Dobsonian Vs Newtonian: What’s The Difference?
So you’ve decided to get yourself a brand new telescope huh? Well, whether it’s your first one or you’re replacing an old model, you’re in for quite a ride. We’ve really come a long way from those small, extendable hand-held telescopes that sailors used to carry.
Today, there’s a limitless collection of all types and sizes of telescopes. So the real question now becomes, which telescope do I buy? How do I know which one is the best for my needs? Well, one of the best ways to get the perfect telescope is by looking at some of the leading models in the market. And that’s just what we’re going o do. Here’s a look at the Dobsonian telescope vs the Newtonian telescope.
Dobsonian vs Newtonian
It may come as a surprise, but there’s no difference between these two in terms of the telescope itself. See, a Dobsonian is simply a Newtonian telescope mounted on a cheap, easy to build Dobsonian mount that can be made at home.
So technically, a Dobsonian is a type of mount known as an altazimuth with larger ball bearings and no locks or slow motion controls. Any type of telescope can be used with Dobsonian mounts, but they work best with Newtonian reflectors. However, the difference comes in the purpose or intended use.
The design of Dobsonian telescopes is more optimised for the observation of faint, deep sky bodies such as galaxies and nebulae. In geek speak, we call Dobsonians light buckets since they can operate at a lower magnification. These types are very popular for amateur astronomers. But today, the term Dobsonian is used to refer to large aperture Newtonians that used basic Dobson characteristics.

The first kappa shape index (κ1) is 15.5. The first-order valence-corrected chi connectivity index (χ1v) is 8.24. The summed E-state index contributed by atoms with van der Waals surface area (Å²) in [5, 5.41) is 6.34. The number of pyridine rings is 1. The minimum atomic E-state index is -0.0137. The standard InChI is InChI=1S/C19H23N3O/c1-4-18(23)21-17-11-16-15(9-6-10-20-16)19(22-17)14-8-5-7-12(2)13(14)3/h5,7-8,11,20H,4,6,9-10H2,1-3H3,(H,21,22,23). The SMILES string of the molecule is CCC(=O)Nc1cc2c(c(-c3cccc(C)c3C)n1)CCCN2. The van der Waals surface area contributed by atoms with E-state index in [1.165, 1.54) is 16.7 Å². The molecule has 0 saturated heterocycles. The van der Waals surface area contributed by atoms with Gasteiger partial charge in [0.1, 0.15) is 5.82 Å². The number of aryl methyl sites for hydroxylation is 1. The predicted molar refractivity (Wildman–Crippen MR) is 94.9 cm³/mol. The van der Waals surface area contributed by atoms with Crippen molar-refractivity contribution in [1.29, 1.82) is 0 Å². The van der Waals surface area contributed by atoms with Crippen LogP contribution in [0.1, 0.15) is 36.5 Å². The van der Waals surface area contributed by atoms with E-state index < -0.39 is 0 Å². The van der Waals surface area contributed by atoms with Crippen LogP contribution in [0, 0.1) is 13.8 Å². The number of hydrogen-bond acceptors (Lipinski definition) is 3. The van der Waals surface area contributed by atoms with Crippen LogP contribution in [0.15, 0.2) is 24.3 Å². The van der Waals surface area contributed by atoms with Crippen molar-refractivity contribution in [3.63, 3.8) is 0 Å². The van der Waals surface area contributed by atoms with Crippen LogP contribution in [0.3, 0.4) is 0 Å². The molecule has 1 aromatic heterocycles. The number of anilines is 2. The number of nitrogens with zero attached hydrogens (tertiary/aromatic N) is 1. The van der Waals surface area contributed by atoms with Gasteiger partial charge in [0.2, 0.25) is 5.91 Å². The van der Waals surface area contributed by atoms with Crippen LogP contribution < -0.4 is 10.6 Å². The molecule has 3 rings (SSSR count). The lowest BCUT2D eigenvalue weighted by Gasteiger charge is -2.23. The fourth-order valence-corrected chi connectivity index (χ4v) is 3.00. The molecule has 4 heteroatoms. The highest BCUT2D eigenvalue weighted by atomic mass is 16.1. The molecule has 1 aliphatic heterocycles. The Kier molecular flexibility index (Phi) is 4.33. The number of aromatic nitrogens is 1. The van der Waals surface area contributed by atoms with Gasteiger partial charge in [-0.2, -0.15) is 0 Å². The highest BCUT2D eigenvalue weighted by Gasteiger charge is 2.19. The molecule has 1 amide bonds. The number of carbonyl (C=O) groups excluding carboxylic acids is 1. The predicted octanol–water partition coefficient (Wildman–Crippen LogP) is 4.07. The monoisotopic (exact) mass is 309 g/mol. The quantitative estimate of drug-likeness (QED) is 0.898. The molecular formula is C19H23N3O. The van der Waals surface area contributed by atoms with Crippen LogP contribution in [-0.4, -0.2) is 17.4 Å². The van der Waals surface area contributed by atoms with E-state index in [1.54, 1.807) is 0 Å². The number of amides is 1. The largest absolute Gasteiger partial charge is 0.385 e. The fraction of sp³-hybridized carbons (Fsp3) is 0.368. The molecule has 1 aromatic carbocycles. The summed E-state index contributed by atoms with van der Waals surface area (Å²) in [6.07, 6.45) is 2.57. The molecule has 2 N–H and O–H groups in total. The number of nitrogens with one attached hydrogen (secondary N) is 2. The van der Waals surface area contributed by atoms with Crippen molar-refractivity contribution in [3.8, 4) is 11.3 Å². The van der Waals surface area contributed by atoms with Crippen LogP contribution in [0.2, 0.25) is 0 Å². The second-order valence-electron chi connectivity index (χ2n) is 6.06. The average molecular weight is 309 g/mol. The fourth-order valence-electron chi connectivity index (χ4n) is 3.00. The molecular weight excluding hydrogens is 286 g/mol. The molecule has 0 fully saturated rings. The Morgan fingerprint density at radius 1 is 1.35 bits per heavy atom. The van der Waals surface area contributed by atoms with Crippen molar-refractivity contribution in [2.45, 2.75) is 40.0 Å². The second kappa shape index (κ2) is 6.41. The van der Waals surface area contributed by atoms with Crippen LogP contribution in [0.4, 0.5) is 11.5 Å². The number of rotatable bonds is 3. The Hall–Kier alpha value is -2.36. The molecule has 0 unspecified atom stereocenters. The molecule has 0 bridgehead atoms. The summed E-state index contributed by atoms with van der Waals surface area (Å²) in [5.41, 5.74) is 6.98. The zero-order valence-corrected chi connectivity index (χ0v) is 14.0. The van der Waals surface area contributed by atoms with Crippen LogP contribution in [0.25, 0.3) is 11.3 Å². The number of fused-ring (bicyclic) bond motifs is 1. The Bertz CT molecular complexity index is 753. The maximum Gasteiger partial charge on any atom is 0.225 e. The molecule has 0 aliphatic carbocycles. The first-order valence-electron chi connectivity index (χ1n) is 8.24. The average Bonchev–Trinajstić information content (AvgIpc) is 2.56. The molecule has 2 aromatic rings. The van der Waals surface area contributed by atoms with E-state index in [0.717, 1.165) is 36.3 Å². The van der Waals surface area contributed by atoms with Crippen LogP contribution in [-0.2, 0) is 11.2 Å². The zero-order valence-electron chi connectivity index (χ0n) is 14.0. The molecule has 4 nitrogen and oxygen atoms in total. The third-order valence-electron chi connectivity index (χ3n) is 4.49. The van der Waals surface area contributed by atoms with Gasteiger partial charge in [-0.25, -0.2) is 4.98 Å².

These Dobsonian characteristics include thin mirrors, using paper tubes instead of aluminium or fibreglass tubes, and plywood boxes for the housing and base. And last but not least, there’s the simple altazimuth mount. What’s special about Dobsonian telescopes is that the design allows even builders with minimal skill to make a very large telescope from simple, common items and objects.
Newtonian telescopes on the other hand are the good, old classic reflectors invented by Isaac Newton. They make use of concave primary mirrors and flat diagonal secondary mirrors to view distant objects that are not terrestrial. The great thing about Newtonian telescopes is that they are absolutely free of the chromatic aberration that you find in other telescopes, especially refracting ones.
And if we compare them to other types, the Newtonian is also far les expensive even with bigger apertures. That’s because overall fabrication is much simpler than other designs since there’s only one surface that needs grounding and polishing. Newtonians also offer a wider field of view thanks to the short focal ratio. Once that combines with the eyepiece at the top end of the telescope, then you’ve got even more portability.
But even with all these strong points, Newtonian telescopes still have their weaknesses. For instance, they suffer from the Achilles heel of all reflecting telescopes that use parabolic mirrors. And that’s coma – an off axis aberration that makes all images seem to flare inward towards the optical axis.
Likewise, Newtonian telescopes don’t do so well with transport and handling. Too much manhandling and the primary and secondary mirrors get out of alignment from the shock. So chances are that you may need to do some realignment every single time you set up.
When all is said and done, we can say that Dobsonian is just a type of mount while Newtonian actually refers to the configuration and optics inside a telescope. But due to the Newt’s ideal location of the eyepiece, almost all Dobsonian telescopes are actually Newtonian. Dobsonian mounts a great for larger and heavier scopes because not only do they offer a more stable base, they also allow for easier or smoother motion.
This mount is likely an altazimuth which just means is can go up, down, left and right – perfect if your aim is to look around with your telescope. Either way, both Dobsonian and Newtonian telescopes still remain extremely popular with amateur astronomers. But if your purpose is to turn from a novice to a professional telescope maker, then you might want to go with the Dobsonian.